All schools in NSW will transition to the Australian Curriculum in New South Wales from 2014. During 2013 the Catholic Schools Office will be working extensively with teachers to prepare schools for the changes. This is a significant undertaking for the Education Services Team.
The Australian Curriculum sets out the core knowledge, understanding, skills and general capabilities important for all Australian students. The Australian Curriculum describes the learning entitlement of students as a foundation for their future learning, growth and active participation in the Australian community. It makes clear what all young Australians should learn as they progress through schooling. It is the foundation for high quality teaching to meet the needs of all Australian students.
The development of the Australian Curriculum is guided by the Melbourne Declaration on Educational Goals for Young Australians, adopted by the council of state and territory education ministers in December 2008. The Melbourne Declaration emphasises the importance of knowledge, understanding and skills of learning areas, general capabilities and cross-curriculum priorities as the basis for a curriculum designed to support contemporary learning. When the Catholic Schools OfficeÃ‚Â developed the Contemporary Learning Framework, this Declaration was a source document.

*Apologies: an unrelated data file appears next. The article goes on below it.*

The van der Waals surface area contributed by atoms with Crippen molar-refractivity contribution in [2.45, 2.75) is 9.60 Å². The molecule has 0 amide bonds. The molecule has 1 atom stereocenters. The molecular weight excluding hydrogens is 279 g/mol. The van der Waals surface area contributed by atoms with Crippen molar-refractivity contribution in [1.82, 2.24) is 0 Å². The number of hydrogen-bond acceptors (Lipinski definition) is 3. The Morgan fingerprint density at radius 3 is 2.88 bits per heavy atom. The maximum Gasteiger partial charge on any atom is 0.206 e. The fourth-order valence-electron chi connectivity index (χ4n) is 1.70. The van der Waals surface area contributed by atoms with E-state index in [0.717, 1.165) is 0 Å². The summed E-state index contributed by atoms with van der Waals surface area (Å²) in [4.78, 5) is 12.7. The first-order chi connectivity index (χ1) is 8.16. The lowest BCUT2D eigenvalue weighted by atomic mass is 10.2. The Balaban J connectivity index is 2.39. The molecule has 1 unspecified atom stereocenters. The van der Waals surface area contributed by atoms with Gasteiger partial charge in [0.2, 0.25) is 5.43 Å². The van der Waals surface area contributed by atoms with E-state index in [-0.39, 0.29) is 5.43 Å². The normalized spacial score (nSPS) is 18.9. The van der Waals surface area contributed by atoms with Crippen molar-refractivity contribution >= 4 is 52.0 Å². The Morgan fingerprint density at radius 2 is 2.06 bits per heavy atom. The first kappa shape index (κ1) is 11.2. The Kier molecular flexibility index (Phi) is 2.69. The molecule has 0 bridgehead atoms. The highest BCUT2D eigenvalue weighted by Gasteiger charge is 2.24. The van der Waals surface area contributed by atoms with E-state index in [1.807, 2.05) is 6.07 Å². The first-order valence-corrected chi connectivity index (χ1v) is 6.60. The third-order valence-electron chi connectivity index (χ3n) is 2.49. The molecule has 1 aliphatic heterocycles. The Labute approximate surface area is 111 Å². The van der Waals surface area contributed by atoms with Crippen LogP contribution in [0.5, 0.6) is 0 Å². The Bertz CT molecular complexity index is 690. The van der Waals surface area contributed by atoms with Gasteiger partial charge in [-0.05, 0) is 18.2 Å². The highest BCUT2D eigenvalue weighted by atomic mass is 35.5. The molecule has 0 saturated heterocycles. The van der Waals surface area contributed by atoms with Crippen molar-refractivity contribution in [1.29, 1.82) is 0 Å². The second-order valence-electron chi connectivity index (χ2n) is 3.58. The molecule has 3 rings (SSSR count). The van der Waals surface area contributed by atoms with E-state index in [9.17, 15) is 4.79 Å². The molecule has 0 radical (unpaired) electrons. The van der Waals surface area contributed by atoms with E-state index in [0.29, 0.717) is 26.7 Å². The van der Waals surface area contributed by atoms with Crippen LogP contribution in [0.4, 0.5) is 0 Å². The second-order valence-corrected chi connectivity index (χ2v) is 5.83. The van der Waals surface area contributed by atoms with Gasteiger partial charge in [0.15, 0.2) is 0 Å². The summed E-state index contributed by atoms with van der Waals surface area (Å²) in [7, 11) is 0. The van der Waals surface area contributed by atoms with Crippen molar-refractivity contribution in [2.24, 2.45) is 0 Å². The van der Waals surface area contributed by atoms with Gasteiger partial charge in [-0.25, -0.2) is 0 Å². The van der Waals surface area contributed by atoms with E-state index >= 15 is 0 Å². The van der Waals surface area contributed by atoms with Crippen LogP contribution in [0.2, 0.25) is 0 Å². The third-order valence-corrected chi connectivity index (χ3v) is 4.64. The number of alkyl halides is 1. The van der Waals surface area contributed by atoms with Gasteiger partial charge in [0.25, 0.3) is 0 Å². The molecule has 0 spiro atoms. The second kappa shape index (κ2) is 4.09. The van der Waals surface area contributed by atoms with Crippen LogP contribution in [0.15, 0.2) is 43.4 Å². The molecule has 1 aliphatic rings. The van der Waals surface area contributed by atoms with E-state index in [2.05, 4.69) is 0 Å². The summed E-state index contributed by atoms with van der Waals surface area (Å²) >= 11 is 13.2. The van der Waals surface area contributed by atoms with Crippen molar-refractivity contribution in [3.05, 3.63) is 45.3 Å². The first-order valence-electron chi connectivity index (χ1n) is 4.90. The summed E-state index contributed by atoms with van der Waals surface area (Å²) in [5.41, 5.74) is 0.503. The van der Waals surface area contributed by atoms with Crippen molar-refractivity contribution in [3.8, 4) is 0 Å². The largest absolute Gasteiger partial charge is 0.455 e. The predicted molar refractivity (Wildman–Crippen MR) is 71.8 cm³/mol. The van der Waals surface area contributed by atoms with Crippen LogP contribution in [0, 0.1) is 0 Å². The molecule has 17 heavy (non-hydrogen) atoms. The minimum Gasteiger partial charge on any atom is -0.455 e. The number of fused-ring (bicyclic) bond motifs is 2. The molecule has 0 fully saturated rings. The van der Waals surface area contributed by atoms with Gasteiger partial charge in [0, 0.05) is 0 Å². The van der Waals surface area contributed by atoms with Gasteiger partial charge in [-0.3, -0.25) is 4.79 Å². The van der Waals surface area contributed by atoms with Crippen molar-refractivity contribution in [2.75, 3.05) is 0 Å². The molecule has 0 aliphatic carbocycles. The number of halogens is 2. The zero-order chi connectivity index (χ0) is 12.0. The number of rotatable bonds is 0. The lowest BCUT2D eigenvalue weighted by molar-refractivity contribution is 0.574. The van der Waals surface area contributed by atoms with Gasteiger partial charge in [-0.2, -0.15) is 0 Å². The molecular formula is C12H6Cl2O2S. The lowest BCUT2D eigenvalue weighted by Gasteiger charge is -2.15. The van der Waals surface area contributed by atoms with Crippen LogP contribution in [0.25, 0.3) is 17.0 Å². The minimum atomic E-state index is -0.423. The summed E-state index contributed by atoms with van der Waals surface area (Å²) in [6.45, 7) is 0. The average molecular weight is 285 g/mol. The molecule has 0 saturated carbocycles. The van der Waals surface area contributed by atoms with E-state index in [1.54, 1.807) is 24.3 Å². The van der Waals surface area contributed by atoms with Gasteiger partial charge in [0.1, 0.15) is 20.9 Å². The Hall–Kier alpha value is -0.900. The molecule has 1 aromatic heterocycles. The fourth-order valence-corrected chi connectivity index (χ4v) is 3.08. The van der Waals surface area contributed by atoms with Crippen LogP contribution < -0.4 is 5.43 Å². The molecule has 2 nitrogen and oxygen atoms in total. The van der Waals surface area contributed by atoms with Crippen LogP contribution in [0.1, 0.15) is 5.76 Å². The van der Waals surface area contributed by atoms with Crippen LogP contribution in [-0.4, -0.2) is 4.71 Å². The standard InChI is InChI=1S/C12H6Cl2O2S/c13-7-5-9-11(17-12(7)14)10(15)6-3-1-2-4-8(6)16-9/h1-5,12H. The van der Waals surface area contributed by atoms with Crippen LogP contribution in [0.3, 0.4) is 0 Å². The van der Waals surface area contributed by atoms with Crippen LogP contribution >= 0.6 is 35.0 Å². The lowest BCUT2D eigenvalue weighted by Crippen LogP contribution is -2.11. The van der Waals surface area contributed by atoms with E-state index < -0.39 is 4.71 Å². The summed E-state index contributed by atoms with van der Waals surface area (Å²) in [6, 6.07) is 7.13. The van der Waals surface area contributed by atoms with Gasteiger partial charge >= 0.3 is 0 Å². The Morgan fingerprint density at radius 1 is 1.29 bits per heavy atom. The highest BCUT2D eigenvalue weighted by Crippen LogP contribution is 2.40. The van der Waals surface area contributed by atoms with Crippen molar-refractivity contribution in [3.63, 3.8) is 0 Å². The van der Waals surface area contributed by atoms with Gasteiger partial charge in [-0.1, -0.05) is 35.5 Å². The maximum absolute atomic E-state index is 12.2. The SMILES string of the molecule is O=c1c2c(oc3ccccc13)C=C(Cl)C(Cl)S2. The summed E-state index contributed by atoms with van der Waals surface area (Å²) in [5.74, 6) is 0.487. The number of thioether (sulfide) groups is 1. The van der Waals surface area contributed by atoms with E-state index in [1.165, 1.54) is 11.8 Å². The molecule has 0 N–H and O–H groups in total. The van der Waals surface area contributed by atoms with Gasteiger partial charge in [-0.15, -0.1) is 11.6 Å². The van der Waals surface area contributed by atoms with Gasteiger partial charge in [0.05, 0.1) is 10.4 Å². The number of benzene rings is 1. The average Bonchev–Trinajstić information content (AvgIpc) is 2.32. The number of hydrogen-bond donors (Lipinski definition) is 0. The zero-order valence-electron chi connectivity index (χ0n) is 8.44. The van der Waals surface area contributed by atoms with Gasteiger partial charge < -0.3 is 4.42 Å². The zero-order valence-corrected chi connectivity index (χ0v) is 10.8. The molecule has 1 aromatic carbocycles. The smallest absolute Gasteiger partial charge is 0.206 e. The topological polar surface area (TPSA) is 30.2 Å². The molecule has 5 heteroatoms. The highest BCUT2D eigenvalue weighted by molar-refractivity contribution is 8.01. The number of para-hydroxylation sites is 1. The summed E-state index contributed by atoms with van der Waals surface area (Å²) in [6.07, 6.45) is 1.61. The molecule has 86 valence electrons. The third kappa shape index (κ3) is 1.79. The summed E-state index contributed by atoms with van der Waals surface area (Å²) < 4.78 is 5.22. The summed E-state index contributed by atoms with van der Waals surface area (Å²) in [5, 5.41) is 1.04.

The Australian Curriculum describes a learning entitlement for each Australian student that provides a foundation for successful, lifelong learning and participation in the Australian community. It acknowledges that the needs and interests of students will vary, and that schools and teachers will plan from the curriculum in ways that respond to those needs and interests. The Australian Curriculum acknowledges the changing ways in which young people will learn and the challenges that will continue to shape their learning in the future.
The Australian Curriculum will eventually be developed for all learning areas and subjects set out in the Melbourne Declaration: initially for English, mathematics, science and history; followed by geography, languages, the arts, economics, business, civics and citizenship, health and physical education, and information and communication technology and design and technology.